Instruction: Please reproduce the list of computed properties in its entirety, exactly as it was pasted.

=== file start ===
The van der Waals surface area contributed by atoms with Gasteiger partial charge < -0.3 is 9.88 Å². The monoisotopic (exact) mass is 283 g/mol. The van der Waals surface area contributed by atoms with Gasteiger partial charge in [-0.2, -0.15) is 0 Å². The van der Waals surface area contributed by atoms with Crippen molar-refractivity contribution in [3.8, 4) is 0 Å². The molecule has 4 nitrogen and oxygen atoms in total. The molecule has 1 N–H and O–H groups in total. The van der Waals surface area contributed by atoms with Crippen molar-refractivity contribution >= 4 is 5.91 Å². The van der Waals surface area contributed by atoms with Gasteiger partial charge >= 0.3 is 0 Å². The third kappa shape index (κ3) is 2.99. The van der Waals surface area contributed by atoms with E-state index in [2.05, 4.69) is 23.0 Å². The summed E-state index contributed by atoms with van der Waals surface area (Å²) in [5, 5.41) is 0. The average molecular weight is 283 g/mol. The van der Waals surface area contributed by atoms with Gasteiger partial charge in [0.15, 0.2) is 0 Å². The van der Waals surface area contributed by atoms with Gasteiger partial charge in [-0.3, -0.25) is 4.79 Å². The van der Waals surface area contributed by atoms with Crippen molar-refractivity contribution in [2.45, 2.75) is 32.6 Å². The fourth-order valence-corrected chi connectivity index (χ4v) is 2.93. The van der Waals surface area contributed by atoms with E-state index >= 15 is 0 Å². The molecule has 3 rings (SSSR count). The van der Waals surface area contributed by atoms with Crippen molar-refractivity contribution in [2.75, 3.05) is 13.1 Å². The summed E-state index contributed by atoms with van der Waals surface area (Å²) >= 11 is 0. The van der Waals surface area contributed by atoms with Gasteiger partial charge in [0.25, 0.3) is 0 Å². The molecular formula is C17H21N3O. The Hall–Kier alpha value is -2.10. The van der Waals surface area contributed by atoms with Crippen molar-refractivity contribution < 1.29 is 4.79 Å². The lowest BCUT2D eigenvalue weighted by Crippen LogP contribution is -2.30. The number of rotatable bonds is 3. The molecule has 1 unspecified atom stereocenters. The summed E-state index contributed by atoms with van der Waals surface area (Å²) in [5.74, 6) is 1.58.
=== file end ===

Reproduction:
The van der Waals surface area contributed by atoms with Gasteiger partial charge < -0.3 is 9.88 Å². The monoisotopic (exact) mass is 283 g/mol. The van der Waals surface area contributed by atoms with Gasteiger partial charge in [-0.2, -0.15) is 0 Å². The van der Waals surface area contributed by atoms with Crippen molar-refractivity contribution in [3.8, 4) is 0 Å². The molecule has 4 nitrogen and oxygen atoms in total. The molecule has 1 N–H and O–H groups in total. The van der Waals surface area contributed by atoms with Crippen molar-refractivity contribution >= 4 is 5.91 Å². The van der Waals surface area contributed by atoms with Gasteiger partial charge >= 0.3 is 0 Å². The third kappa shape index (κ3) is 2.99. The van der Waals surface area contributed by atoms with E-state index in [2.05, 4.69) is 23.0 Å². The summed E-state index contributed by atoms with van der Waals surface area (Å²) in [5, 5.41) is 0. The average molecular weight is 283 g/mol. The van der Waals surface area contributed by atoms with Gasteiger partial charge in [0.15, 0.2) is 0 Å². The van der Waals surface area contributed by atoms with Gasteiger partial charge in [-0.3, -0.25) is 4.79 Å². The van der Waals surface area contributed by atoms with Crippen molar-refractivity contribution in [2.45, 2.75) is 32.6 Å². The fourth-order valence-corrected chi connectivity index (χ4v) is 2.93. The van der Waals surface area contributed by atoms with E-state index >= 15 is 0 Å². The molecule has 3 rings (SSSR count). The van der Waals surface area contributed by atoms with Crippen molar-refractivity contribution in [2.75, 3.05) is 13.1 Å². The summed E-state index contributed by atoms with van der Waals surface area (Å²) >= 11 is 0. The van der Waals surface area contributed by atoms with Gasteiger partial charge in [0.25, 0.3) is 0 Å². The molecular formula is C17H21N3O. The Hall–Kier alpha value is -2.10. The van der Waals surface area contributed by atoms with Crippen molar-refractivity contribution < 1.29 is 4.79 Å². The lowest BCUT2D eigenvalue weighted by Crippen LogP contribution is -2.30. The number of rotatable bonds is 3. The molecule has 1 unspecified atom stereocenters. The summed E-state index contributed by atoms with van der Waals surface area (Å²) in [5.74, 6) is 1.58.